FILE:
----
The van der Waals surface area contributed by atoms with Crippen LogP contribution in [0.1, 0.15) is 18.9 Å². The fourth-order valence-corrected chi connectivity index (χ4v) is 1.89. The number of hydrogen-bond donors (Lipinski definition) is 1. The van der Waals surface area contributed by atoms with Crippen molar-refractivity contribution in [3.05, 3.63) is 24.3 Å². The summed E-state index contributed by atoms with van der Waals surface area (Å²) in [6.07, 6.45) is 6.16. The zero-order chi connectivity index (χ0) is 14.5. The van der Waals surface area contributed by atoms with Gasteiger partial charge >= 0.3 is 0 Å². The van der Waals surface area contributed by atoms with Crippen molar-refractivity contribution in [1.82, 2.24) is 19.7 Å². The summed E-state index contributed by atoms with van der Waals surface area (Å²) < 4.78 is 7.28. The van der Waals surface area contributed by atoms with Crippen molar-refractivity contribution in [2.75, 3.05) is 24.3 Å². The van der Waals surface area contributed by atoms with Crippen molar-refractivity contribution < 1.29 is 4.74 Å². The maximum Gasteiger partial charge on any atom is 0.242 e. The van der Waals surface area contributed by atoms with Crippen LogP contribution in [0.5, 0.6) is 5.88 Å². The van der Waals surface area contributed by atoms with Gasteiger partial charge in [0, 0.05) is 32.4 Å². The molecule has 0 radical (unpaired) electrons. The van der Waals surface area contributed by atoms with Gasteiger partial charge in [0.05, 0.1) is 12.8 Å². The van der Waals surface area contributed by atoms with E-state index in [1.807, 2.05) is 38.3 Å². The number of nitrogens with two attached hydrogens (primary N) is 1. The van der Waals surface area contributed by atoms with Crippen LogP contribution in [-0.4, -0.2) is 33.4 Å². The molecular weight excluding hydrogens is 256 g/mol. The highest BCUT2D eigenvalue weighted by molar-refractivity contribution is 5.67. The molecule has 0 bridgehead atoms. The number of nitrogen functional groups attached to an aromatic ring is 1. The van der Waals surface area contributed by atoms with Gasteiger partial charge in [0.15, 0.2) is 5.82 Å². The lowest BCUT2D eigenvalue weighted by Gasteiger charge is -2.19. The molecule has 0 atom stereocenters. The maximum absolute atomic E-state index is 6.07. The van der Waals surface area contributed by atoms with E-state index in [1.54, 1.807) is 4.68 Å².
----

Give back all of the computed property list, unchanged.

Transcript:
The van der Waals surface area contributed by atoms with Crippen LogP contribution in [0.1, 0.15) is 18.9 Å². The fourth-order valence-corrected chi connectivity index (χ4v) is 1.89. The number of hydrogen-bond donors (Lipinski definition) is 1. The van der Waals surface area contributed by atoms with Crippen molar-refractivity contribution in [3.05, 3.63) is 24.3 Å². The summed E-state index contributed by atoms with van der Waals surface area (Å²) in [6.07, 6.45) is 6.16. The zero-order chi connectivity index (χ0) is 14.5. The van der Waals surface area contributed by atoms with Gasteiger partial charge >= 0.3 is 0 Å². The van der Waals surface area contributed by atoms with Crippen molar-refractivity contribution in [1.82, 2.24) is 19.7 Å². The summed E-state index contributed by atoms with van der Waals surface area (Å²) < 4.78 is 7.28. The van der Waals surface area contributed by atoms with Crippen molar-refractivity contribution in [2.75, 3.05) is 24.3 Å². The van der Waals surface area contributed by atoms with Crippen molar-refractivity contribution < 1.29 is 4.74 Å². The maximum Gasteiger partial charge on any atom is 0.242 e. The van der Waals surface area contributed by atoms with Crippen LogP contribution in [0.5, 0.6) is 5.88 Å². The van der Waals surface area contributed by atoms with Gasteiger partial charge in [0, 0.05) is 32.4 Å². The molecule has 0 radical (unpaired) electrons. The van der Waals surface area contributed by atoms with Gasteiger partial charge in [0.05, 0.1) is 12.8 Å². The van der Waals surface area contributed by atoms with E-state index in [1.807, 2.05) is 38.3 Å². The number of nitrogens with two attached hydrogens (primary N) is 1. The van der Waals surface area contributed by atoms with Crippen LogP contribution in [-0.4, -0.2) is 33.4 Å². The molecular weight excluding hydrogens is 256 g/mol. The highest BCUT2D eigenvalue weighted by molar-refractivity contribution is 5.67. The molecule has 0 bridgehead atoms. The number of nitrogen functional groups attached to an aromatic ring is 1. The van der Waals surface area contributed by atoms with Gasteiger partial charge in [0.15, 0.2) is 5.82 Å². The lowest BCUT2D eigenvalue weighted by Gasteiger charge is -2.19. The molecule has 0 atom stereocenters. The maximum absolute atomic E-state index is 6.07. The van der Waals surface area contributed by atoms with E-state index in [1.54, 1.807) is 4.68 Å².